The thousands of federal regulations implemented by executive agencies each year impose trillions of dollars in costs on the American people annually, a new report states.
In 2017 alone, federal regulations cost Americans $1.9 trillion, nearly $15,000 per U.S. household, according to the Competitive Enterprise Institute’s (CEI) study, Ten Thousand Commandments 2018: An Annual Snapshot of the Federal Regulatory State.
This amount is more than the average U.S. household spends on any category except housing.
The study, written by CEI Vice President for Policy Clyde Wayne Crews, reports Congress enacted 97 laws in 2017, whereas administrative agencies imposed 3,281 rules, amounting to 34 new rules for every new law.
The cost of federal regulations is as big as the world’s eighth-largest economy, ranking behind India and ahead of Italy, the report states. Total regulatory costs in 2017 exceeded the $1.88 trillion the Internal Revenue Service collected in individual and corporate income taxes.
The five most active rulemaking entities are the Departments of Commerce, Defense, Transportation, and Treasury and the Environmental Protection Agency, accounting for 1,359 rules, or 43 percent of the 3,209 new regulations in various stages of development in 2018, Crews found.
Trump vs. Regulatory State
CEI’s report indicates the Trump administration’s efforts to slow the amount and pace of regulations are having an effect. In 2017, the Federal Register had 61,308 pages, the lowest count since 1993 and a 36 percent decrease from President Barack Obama’s 95,894 pages in 2016, the highest level ever recorded.
President Donald Trump made deregulation an early priority, signing an Executive Order on January, 30 2017 requiring federal agencies to cut two regulations for every new one proposed. Three days later, the White House published a guidance memo clarifying the Executive Order applies only to regulations with a proposed cost of $100 million or more.
Trump and other prominent members of his administration say amending and eliminating ineffective, duplicative, and obsolete regulations promotes economic growth and innovation and protects individual liberty.
Unrecognized High Costs
Jay Lehr, Ph.D., science director of The Heartland Institute, which publishes Environment & Climate News, says if the American people fully understood how much regulations really cost, they would be flabbergasted.
“The $1.9 trillion cost is right in line with what I would have guessed it to be,” said Lehr. “This excessive regulation has stifled the American economy for decades.
“Under Obama, the growth in regulations contributed to the slowest economic recovery in decades,” Lehr said. “Were Hillary Clinton to have been elected president, she would have cemented Obama’s legacy and turned the U.S. economy into one of the worst in the world to do business in.”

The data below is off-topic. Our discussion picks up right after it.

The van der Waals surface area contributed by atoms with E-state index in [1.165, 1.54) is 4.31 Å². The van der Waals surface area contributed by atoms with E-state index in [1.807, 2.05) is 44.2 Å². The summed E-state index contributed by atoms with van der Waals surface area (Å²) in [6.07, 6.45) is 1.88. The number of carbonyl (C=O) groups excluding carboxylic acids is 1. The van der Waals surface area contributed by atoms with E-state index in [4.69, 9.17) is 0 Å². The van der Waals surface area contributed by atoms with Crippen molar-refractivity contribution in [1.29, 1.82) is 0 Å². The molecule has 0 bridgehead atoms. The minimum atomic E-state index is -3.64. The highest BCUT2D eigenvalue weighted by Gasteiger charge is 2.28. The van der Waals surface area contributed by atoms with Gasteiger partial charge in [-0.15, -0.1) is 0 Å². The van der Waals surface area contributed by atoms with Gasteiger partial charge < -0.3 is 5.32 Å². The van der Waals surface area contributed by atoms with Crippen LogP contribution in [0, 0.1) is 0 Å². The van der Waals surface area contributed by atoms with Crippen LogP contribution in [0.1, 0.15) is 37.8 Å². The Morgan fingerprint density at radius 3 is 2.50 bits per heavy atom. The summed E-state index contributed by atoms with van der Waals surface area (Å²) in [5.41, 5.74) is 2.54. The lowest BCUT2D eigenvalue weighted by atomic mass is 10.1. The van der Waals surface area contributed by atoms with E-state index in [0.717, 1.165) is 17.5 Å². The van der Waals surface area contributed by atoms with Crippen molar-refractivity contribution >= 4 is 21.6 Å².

Regulatory Reform Continues
The Trump administration is doing the best it can to cut red tape and rein in regulations, Lehr says, but each agency head has to do battle with holdovers from previous administrations, and Trump can oversee just so much at one time.
“The public has little idea of how lucky we have been with Trump, and the Left does not want the people to wake up to what progress is being made,” said Lehr. “President Trump vowed to cancel two regulations for every new one passed, and he has exceeded this significantly.
“For instance, EPA Administrator Scott Pruitt has halted the development of or rescinded 20 regulations for every new one the agency has adopted, and I am now confident almost all new regulations come from the ‘deep state’ bureaucrats who predate the Trump administration and who the new agency administrators have yet to gain control over,” Lehr said. “The administration is also dedicated to providing a deregulatory progress report every year at year’s end, improving the transparency of regulations.”
Consumers Paying the Price
It is important to try to calculate the cost of regulations because they act as a hidden tax on businesses and consumers, says Dan Bosch, director of regulatory policy at the American Action Forum.
“Everyone should care about regulatory costs so they can gauge whether the benefits of regulations are worth the price,” said Bosch. “Ultimately, consumers end up paying for the cost of regulation. Though regulatory costs most often directly affect businesses, not individuals, ultimately these costs often get passed down to consumers in the form of higher prices, limited choice, and slower technological growth.”
Though it is important to find ways to cut existing red tape, it is even more critical to prevent the imposition of additional overly burdensome regulations, Bosch says.
“Congress needs to carefully write laws in ways that limit the authority and discretion of federal regulators so they are only doing what Congress explicitly directs them to,” Bosch said. “Congress also needs to reform the regulatory process so agencies do more thoroughgoing analyses to demonstrate the benefits of their actions outweigh their costs.”
Kenneth Artz ([email protected]) writes from Dallas, Texas.
Clyde Wayne Crews, Ten Thousand Commandments 2018: An Annual Snapshot of the Federal Regulatory State, Competitive Enterprise Institute, April 10, 2018: https://heartland.org/publications-resources/publications/ten-thousand-commandments-an-annual-snapshot-of-the-federal-regulatory-state-2018
“Spring 2018 Unified Agenda of Regulatory and Deregulatory Actions,” Office of Information and Regulatory Affairs, Office of Management and Budget, Spring 2018: https://www.reginfo.gov/public/do/eAgendaMain